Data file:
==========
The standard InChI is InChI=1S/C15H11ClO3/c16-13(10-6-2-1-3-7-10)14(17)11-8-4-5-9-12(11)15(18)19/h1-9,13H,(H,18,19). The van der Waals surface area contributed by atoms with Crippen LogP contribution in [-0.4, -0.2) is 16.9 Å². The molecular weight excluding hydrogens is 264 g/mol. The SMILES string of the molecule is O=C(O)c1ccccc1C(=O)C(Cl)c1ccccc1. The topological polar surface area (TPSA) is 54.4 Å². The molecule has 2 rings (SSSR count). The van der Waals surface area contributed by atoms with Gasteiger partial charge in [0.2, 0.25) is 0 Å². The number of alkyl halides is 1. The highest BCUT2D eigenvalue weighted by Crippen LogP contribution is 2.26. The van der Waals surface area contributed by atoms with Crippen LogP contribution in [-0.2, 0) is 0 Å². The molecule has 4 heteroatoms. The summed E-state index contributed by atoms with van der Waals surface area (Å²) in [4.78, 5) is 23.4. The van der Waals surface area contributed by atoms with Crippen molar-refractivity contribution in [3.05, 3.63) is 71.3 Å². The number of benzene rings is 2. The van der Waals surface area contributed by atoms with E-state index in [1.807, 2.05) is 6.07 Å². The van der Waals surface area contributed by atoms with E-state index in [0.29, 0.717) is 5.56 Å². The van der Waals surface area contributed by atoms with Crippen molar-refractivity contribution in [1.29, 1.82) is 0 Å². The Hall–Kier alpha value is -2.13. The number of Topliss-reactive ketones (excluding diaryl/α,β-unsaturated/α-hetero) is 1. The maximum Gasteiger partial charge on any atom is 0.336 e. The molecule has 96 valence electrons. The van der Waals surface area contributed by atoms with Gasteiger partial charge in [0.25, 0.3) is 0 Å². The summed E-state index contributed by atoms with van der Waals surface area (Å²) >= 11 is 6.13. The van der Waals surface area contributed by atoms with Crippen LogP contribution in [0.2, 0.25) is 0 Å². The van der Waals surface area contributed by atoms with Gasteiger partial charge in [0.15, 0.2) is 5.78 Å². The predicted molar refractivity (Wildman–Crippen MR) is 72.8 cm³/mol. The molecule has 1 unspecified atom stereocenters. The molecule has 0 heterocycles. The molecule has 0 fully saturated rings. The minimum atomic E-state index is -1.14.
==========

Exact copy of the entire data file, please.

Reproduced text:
The standard InChI is InChI=1S/C15H11ClO3/c16-13(10-6-2-1-3-7-10)14(17)11-8-4-5-9-12(11)15(18)19/h1-9,13H,(H,18,19). The van der Waals surface area contributed by atoms with Crippen LogP contribution in [-0.4, -0.2) is 16.9 Å². The molecular weight excluding hydrogens is 264 g/mol. The SMILES string of the molecule is O=C(O)c1ccccc1C(=O)C(Cl)c1ccccc1. The topological polar surface area (TPSA) is 54.4 Å². The molecule has 2 rings (SSSR count). The van der Waals surface area contributed by atoms with Gasteiger partial charge in [0.2, 0.25) is 0 Å². The number of alkyl halides is 1. The highest BCUT2D eigenvalue weighted by Crippen LogP contribution is 2.26. The van der Waals surface area contributed by atoms with Crippen LogP contribution in [-0.2, 0) is 0 Å². The molecule has 4 heteroatoms. The summed E-state index contributed by atoms with van der Waals surface area (Å²) in [4.78, 5) is 23.4. The van der Waals surface area contributed by atoms with Crippen molar-refractivity contribution in [3.05, 3.63) is 71.3 Å². The number of benzene rings is 2. The van der Waals surface area contributed by atoms with E-state index in [1.807, 2.05) is 6.07 Å². The van der Waals surface area contributed by atoms with E-state index in [0.29, 0.717) is 5.56 Å². The van der Waals surface area contributed by atoms with Crippen molar-refractivity contribution in [1.29, 1.82) is 0 Å². The Hall–Kier alpha value is -2.13. The number of Topliss-reactive ketones (excluding diaryl/α,β-unsaturated/α-hetero) is 1. The maximum Gasteiger partial charge on any atom is 0.336 e. The molecule has 96 valence electrons. The van der Waals surface area contributed by atoms with Gasteiger partial charge in [0.25, 0.3) is 0 Å². The summed E-state index contributed by atoms with van der Waals surface area (Å²) >= 11 is 6.13. The van der Waals surface area contributed by atoms with Crippen LogP contribution in [0.2, 0.25) is 0 Å². The van der Waals surface area contributed by atoms with Gasteiger partial charge in [0.15, 0.2) is 5.78 Å². The predicted molar refractivity (Wildman–Crippen MR) is 72.8 cm³/mol. The molecule has 1 unspecified atom stereocenters. The molecule has 0 heterocycles. The molecule has 0 fully saturated rings. The minimum atomic E-state index is -1.14.